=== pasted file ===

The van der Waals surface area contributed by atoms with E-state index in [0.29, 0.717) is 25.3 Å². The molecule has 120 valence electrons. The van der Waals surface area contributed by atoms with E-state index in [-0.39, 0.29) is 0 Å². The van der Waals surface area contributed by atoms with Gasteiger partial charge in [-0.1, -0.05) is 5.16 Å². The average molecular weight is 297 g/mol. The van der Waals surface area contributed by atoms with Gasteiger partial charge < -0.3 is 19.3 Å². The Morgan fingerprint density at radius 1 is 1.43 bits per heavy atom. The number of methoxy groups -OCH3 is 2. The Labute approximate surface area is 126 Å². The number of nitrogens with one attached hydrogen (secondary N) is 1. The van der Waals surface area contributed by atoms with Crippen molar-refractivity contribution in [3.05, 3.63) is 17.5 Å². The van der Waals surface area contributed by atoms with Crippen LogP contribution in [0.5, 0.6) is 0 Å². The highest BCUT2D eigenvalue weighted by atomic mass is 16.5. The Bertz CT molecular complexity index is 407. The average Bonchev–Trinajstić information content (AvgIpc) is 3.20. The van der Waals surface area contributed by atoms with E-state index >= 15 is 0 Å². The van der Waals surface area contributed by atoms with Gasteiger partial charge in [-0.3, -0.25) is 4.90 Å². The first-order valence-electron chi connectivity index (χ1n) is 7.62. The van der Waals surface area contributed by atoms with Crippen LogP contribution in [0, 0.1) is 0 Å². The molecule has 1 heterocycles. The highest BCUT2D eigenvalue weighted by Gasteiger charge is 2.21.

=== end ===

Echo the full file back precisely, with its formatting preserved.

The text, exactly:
The van der Waals surface area contributed by atoms with E-state index in [0.29, 0.717) is 25.3 Å². The molecule has 120 valence electrons. The van der Waals surface area contributed by atoms with E-state index in [-0.39, 0.29) is 0 Å². The van der Waals surface area contributed by atoms with Gasteiger partial charge in [-0.1, -0.05) is 5.16 Å². The average molecular weight is 297 g/mol. The van der Waals surface area contributed by atoms with Gasteiger partial charge < -0.3 is 19.3 Å². The Morgan fingerprint density at radius 1 is 1.43 bits per heavy atom. The number of methoxy groups -OCH3 is 2. The Labute approximate surface area is 126 Å². The number of nitrogens with one attached hydrogen (secondary N) is 1. The van der Waals surface area contributed by atoms with Crippen molar-refractivity contribution in [3.05, 3.63) is 17.5 Å². The van der Waals surface area contributed by atoms with Crippen LogP contribution in [0.5, 0.6) is 0 Å². The highest BCUT2D eigenvalue weighted by atomic mass is 16.5. The Bertz CT molecular complexity index is 407. The average Bonchev–Trinajstić information content (AvgIpc) is 3.20. The van der Waals surface area contributed by atoms with E-state index >= 15 is 0 Å². The van der Waals surface area contributed by atoms with Gasteiger partial charge in [-0.3, -0.25) is 4.90 Å². The first-order valence-electron chi connectivity index (χ1n) is 7.62. The van der Waals surface area contributed by atoms with Crippen LogP contribution in [0, 0.1) is 0 Å². The molecule has 1 heterocycles. The highest BCUT2D eigenvalue weighted by Gasteiger charge is 2.21.